Self-reliance and sustainability in the 21st century.
Though most farmers use more colorful language, the polite way to say it is that cows "poop and pee." And they poop and pee a lot--once about every 20 minutes. An 800-pound Jersey cow will make over 100 pounds of manure per day. For folks who are not familiar with cows, the sight of a cow pooping or peeing can be absolutely shocking. I took my first trip to a dairy farm when I was three, and I swear I can still remember the first time I saw a cow poop.
So why is this important? If you are thinking of milking a few cows and don't have bovine experience, the first thing you are going to have to come to terms with is cow manure. Besides milk, it will be the most valuable thing your cows produce, if you handle it correctly. Also, a cow's manure is a key indicator of her health and well being. Most common cow ailments can be identified by the consistency of their manure. So you can't be squeamish.
Manure closes the loop between good farmers and nature—what we take and what we give back.
Cows eat grass and convert it to milk, which we harvest for food. Manure is the byproduct of the cows' milk production, which we return to the soil as an excellent crop nutrient. Compared to other "industrial byproducts" manure is better than benign. It is gold. I can't tell you how many times I have heard dairy farmers comment that fields coated with a fresh layer of manure "smell like money." An experienced farmer knows that manure will increase crop and milk yields while adding valuable tilth and organic matter to the soils.
Every winter I pile my manure from my cows on a relatively flat yet well drained area where I compost it.
During the spring and summer I spread most of it on my pastures. What I don't spread I sell to friends and neighbors by the pick up load. One of my neighbors is very happy to exchange a cord of firewood for a dump truck load of my manure. Every fall he delivers a cord of cut and split firewood to me and leaves with a truck full of manure. I also put a generous amount of my cows' composted manure on my gardens each fall or spring, which really helps the veggies grow and keeps the soil fresh.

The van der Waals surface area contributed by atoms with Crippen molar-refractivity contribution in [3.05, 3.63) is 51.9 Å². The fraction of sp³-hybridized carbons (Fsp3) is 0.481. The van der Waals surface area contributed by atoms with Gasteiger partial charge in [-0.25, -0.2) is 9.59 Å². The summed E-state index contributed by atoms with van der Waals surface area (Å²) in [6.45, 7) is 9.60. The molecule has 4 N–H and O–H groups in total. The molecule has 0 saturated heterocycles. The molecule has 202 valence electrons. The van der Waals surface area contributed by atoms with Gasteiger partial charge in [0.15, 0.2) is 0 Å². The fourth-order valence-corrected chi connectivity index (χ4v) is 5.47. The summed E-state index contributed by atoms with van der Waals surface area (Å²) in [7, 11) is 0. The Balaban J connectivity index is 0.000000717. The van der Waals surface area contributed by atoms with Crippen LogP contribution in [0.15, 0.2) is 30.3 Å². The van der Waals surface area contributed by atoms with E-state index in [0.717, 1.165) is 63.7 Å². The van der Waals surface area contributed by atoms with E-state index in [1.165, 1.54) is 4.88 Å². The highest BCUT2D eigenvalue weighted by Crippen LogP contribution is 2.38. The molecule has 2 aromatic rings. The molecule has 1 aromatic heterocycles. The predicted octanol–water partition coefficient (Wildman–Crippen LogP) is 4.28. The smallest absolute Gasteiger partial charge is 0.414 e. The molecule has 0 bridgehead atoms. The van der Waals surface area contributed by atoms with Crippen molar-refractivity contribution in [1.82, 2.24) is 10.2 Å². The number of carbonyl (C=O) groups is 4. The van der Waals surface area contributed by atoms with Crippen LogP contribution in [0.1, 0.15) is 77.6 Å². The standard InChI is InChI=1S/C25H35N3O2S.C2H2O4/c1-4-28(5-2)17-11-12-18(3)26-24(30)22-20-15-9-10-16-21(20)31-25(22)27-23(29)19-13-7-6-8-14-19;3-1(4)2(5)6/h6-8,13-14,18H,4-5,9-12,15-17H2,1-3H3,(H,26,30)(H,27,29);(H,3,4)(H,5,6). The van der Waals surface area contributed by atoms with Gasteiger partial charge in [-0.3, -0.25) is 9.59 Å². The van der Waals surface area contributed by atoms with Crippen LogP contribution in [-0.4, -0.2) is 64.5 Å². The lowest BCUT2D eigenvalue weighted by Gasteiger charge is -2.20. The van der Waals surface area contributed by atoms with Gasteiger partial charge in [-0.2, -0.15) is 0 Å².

So when I have my boots on and am standing in my barn's gutter shoveling the day’s manure from my four cows into the wheel barrow, I don't see or smell poop and pee, I see and smell a valuable commodity that is a vital to the health of my Micro Dairy.
But there is one problem. Most people in the world today do not appreciate the sight or smell of cow manure. Family dairy farms no longer line the roads of New England, and to most, the smell of manure is foreign and unpleasant. I have been working with cows for fifty years but during that time I also went to school, social events and have held a variety of off-farm jobs while I was working with cows. As a result I have spent my life changing out of my barn clothes into clean casual clothes that do not smell of cows. Depending upon my day I sometimes may have to change two or even three times per day. During the summer it isn't all that difficult or time consuming but during the winter here in Vermont it can be a real pain to put on and take off boots and layers of clothes several time per day. But as it turns out - that is my lot in life. In today's world the interface between dairy farmers and the rest of the world can be difficult to manage for many reasons. But for me it is worth the effort.